Having proved to be a filmmaker to watch with Love And Other Catastrophes, Aussie director Croghan stays in roughly the same gear for her follow-up, a kind of loosely-structured, Antipodean answer to Friends that is about as sweet and unfussy as it's possible to get.
Taking place over the course of a year, Strange Planet follows its six protagonists - three boys, three girls - through a seemingly endless quagmire of romantic complexities. Heading the pack is Judy (Karvan), a strong-willed career girl who'll happily sleep with married man Steven (Weaving) to get to the top; her friend Sally (Garner) is a wild-haired eccentric who'll shag anything that moves, while Alice (Watts) is so busy brooding over her long-departed ex she's unlikely to be bedding anyone in the near future. And the guys have it even worse, with divorce, unwanted pregnancy and dating agency traumas to contend with.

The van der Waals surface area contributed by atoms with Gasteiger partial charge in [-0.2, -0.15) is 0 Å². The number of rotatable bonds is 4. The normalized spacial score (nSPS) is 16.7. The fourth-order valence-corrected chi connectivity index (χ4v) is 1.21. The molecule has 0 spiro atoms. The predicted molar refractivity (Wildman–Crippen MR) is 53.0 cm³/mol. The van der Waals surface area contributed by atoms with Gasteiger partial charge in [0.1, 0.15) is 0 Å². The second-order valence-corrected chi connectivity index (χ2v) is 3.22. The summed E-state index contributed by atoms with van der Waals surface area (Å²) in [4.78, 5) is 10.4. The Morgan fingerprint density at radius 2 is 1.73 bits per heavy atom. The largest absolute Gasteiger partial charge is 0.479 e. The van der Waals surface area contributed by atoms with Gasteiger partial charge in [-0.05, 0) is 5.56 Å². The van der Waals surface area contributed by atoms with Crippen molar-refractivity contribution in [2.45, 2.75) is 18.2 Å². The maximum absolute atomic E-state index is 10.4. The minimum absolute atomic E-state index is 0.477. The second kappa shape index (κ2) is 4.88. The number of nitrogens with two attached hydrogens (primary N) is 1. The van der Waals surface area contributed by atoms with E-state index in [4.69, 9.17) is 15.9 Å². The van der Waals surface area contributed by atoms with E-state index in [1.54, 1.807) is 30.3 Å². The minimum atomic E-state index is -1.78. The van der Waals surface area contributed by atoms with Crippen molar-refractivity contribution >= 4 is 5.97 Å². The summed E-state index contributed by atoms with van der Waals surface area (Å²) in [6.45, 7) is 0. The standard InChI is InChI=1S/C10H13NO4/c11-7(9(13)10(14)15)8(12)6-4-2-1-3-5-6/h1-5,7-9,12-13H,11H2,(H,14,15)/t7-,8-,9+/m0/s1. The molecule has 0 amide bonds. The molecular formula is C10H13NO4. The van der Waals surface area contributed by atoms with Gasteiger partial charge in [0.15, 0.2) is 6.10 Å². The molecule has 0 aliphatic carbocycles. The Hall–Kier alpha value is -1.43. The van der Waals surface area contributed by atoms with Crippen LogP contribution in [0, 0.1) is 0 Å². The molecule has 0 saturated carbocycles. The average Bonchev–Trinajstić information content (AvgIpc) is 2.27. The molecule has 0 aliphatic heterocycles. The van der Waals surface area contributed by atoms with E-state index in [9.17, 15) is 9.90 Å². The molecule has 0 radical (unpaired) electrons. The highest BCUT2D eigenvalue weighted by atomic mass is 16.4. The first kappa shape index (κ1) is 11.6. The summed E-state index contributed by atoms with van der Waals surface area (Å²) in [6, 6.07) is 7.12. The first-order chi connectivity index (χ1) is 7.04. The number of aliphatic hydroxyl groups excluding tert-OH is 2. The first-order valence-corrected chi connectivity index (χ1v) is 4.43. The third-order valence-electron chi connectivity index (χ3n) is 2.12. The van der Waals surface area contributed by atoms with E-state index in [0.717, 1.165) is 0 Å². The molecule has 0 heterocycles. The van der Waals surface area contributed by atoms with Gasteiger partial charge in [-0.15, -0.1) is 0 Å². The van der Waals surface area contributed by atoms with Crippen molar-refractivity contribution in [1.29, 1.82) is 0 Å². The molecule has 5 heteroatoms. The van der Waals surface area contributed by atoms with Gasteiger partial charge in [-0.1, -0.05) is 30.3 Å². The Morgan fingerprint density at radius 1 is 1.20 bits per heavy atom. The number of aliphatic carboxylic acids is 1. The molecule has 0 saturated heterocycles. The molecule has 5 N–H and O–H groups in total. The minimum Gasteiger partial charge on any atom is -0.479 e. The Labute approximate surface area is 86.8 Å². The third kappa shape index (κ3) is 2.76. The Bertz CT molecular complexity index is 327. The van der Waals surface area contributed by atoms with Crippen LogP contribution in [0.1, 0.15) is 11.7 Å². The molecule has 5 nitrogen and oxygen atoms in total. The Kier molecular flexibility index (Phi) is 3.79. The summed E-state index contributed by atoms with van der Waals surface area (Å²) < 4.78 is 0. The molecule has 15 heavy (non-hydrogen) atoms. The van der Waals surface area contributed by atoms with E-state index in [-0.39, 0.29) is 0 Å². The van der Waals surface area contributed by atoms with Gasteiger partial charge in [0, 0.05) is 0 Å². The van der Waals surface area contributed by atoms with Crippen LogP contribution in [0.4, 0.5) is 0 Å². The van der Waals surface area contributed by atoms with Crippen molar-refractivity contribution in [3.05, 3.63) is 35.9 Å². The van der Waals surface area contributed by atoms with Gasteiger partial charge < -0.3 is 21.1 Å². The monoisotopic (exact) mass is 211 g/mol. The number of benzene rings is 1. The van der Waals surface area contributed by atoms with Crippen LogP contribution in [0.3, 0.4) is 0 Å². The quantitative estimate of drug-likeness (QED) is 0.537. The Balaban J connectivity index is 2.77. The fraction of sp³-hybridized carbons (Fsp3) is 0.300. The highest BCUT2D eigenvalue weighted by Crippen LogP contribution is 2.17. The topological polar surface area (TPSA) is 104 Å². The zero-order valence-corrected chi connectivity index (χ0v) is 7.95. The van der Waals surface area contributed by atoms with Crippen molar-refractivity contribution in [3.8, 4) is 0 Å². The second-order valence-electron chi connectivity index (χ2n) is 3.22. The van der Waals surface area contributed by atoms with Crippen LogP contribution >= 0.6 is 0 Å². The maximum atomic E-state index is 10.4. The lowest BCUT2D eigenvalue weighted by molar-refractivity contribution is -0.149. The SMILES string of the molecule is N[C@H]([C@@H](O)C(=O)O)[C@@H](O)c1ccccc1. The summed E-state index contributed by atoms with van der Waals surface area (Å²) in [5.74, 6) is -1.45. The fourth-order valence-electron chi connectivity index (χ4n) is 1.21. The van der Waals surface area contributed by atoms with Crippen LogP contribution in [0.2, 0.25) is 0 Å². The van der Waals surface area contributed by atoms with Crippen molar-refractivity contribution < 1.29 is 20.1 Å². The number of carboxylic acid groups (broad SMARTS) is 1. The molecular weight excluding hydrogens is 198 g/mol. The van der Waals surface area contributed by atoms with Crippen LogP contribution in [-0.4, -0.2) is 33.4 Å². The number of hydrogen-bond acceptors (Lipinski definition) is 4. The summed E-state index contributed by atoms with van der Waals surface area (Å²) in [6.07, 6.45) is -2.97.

While comparisons with the Manhattan sitcom sixsome will undoubtedly be made, Croghan's film is less about wringing laughs out of its characters and more about the characters themselves; these people, for all their charms, also have recognisable flaws which makes it far easier for them to win audience sympathy. And in spite of its relatively unstructured story, it moves along at a cracking pace, with the action split into a series of month-by-month vignettes, linked by stunning shots of metropolitan Sydney.
It's a small film, though, which takes predictable twists and turns to an ending which can be spotted a mile off, and is just too coincidental for comfort. While Strange Planet makes a nice companion piece to Love And Other Catastrophes, and Croghan's flair for ensemble directing is evident, you can't help thinking it would be nice to see her do something a little more daring next time.